Raw, compelling, and darkly lyrical.



A British journalist and critic tells the story of a working-class adolescence overshadowed by traumatic experiences with sexual abuse at the hands of a teacher.

The son of northern English Catholic parents, Caveney (Screaming with Joy: The Life of Allen Ginsberg, 1999, etc.) was a “devout child” who didn’t know he was working-class until he was in grammar school and “met people who weren’t.” He worked through his feelings of rejection and made friends with fellow outsiders. Together, they bonded over the music of Patti Smith, the Pretenders, and Joy Division while Caveney found personal solace in the novels of Kafka. As he grew up and became more critical of his world, he began to hate the “parochiality [and]…lack of imagination” that characterized the people around him. His life changed drastically after he met “Rev. Kev,” the rebel English teacher at his Catholic high school who “smoked ‘pot’…[and] was into Stevie Wonder.” Drawn to Rev. Kev’s culture and intelligence, Caveney regularly chatted with his teacher about books, ideas, and his hatred of the “small-souled petty-minded white working class.” Their conversations led to a night out to the theater, which ended with the Rev. Kev’s forcing himself on Caveney before taking him home. Unwilling to speak of that episode and of many similar ones that followed, the author kept the molestation a secret from his parents. The author ultimately broke free of his teacher’s influence; but the helplessness and rage simmering just below the surface impacted almost every subsequent personal relationship he had. Even more devastatingly, it pushed the adult Caveney into “psych wards, rehabs, [and] therapists’ offices” to find answers for the anguish that continued to torment him long after he left home. Despite its dark subject matter, the book is neither hopeless nor despairing thanks in large part to the author’s mordant wit. Caveney seeks to understand pain and find redemption through the very act of surviving.

Raw, compelling, and darkly lyrical.

Pub Date: July 3, 2018

ISBN: 978-1-5011-6596-2

Page Count: 272

Publisher: Simon & Schuster

Review Posted Online: April 30, 2018

Kirkus Reviews Issue: May 15, 2018

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If the authors are serious, this is a silly, distasteful book. If they are not, it’s a brilliant satire.


The authors have created a sort of anti-Book of Virtues in this encyclopedic compendium of the ways and means of power.

Everyone wants power and everyone is in a constant duplicitous game to gain more power at the expense of others, according to Greene, a screenwriter and former editor at Esquire (Elffers, a book packager, designed the volume, with its attractive marginalia). We live today as courtiers once did in royal courts: we must appear civil while attempting to crush all those around us. This power game can be played well or poorly, and in these 48 laws culled from the history and wisdom of the world’s greatest power players are the rules that must be followed to win. These laws boil down to being as ruthless, selfish, manipulative, and deceitful as possible. Each law, however, gets its own chapter: “Conceal Your Intentions,” “Always Say Less Than Necessary,” “Pose as a Friend, Work as a Spy,” and so on. Each chapter is conveniently broken down into sections on what happened to those who transgressed or observed the particular law, the key elements in this law, and ways to defensively reverse this law when it’s used against you. Quotations in the margins amplify the lesson being taught. While compelling in the way an auto accident might be, the book is simply nonsense. Rules often contradict each other. We are told, for instance, to “be conspicuous at all cost,” then told to “behave like others.” More seriously, Greene never really defines “power,” and he merely asserts, rather than offers evidence for, the Hobbesian world of all against all in which he insists we live. The world may be like this at times, but often it isn’t. To ask why this is so would be a far more useful project.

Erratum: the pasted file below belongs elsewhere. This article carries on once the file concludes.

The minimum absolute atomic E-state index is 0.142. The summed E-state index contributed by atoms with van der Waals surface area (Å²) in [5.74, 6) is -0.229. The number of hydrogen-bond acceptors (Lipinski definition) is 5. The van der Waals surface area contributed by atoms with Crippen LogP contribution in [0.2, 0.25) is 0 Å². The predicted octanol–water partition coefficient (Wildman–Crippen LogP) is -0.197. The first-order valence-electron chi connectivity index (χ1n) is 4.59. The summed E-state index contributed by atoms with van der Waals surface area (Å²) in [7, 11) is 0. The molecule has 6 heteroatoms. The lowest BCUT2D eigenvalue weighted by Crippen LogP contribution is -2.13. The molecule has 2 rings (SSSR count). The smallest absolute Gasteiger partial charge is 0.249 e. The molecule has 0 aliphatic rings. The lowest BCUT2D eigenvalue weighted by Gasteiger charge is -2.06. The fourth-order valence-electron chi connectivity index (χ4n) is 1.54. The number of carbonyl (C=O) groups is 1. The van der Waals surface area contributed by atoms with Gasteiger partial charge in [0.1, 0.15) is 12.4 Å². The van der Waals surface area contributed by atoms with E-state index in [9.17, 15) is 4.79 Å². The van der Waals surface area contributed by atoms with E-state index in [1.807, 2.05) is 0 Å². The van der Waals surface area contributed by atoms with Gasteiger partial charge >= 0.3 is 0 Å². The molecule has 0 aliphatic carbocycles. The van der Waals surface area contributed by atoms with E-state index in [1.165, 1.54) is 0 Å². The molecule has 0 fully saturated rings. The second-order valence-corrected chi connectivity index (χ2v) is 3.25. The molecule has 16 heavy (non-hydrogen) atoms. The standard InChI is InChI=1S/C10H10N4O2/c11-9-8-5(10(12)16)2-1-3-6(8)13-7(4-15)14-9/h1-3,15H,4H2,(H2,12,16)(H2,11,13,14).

If the authors are serious, this is a silly, distasteful book. If they are not, it’s a brilliant satire.

Pub Date: Sept. 1, 1998

ISBN: 0-670-88146-5

Page Count: 430

Publisher: Viking

Review Posted Online: May 20, 2010

Kirkus Reviews Issue: July 15, 1998

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The author's youthfulness helps to assure the inevitable comparison with the Anne Frank diary although over and above the...


Elie Wiesel spent his early years in a small Transylvanian town as one of four children. 

He was the only one of the family to survive what Francois Maurois, in his introduction, calls the "human holocaust" of the persecution of the Jews, which began with the restrictions, the singularization of the yellow star, the enclosure within the ghetto, and went on to the mass deportations to the ovens of Auschwitz and Buchenwald. There are unforgettable and horrifying scenes here in this spare and sombre memoir of this experience of the hanging of a child, of his first farewell with his father who leaves him an inheritance of a knife and a spoon, and of his last goodbye at Buchenwald his father's corpse is already cold let alone the long months of survival under unconscionable conditions. 

The author's youthfulness helps to assure the inevitable comparison with the Anne Frank diary although over and above the sphere of suffering shared, and in this case extended to the death march itself, there is no spiritual or emotional legacy here to offset any reader reluctance.

Pub Date: Jan. 16, 2006

ISBN: 0374500010

Page Count: 120

Publisher: Hill & Wang

Review Posted Online: Oct. 7, 2011

Kirkus Reviews Issue: Jan. 15, 2006

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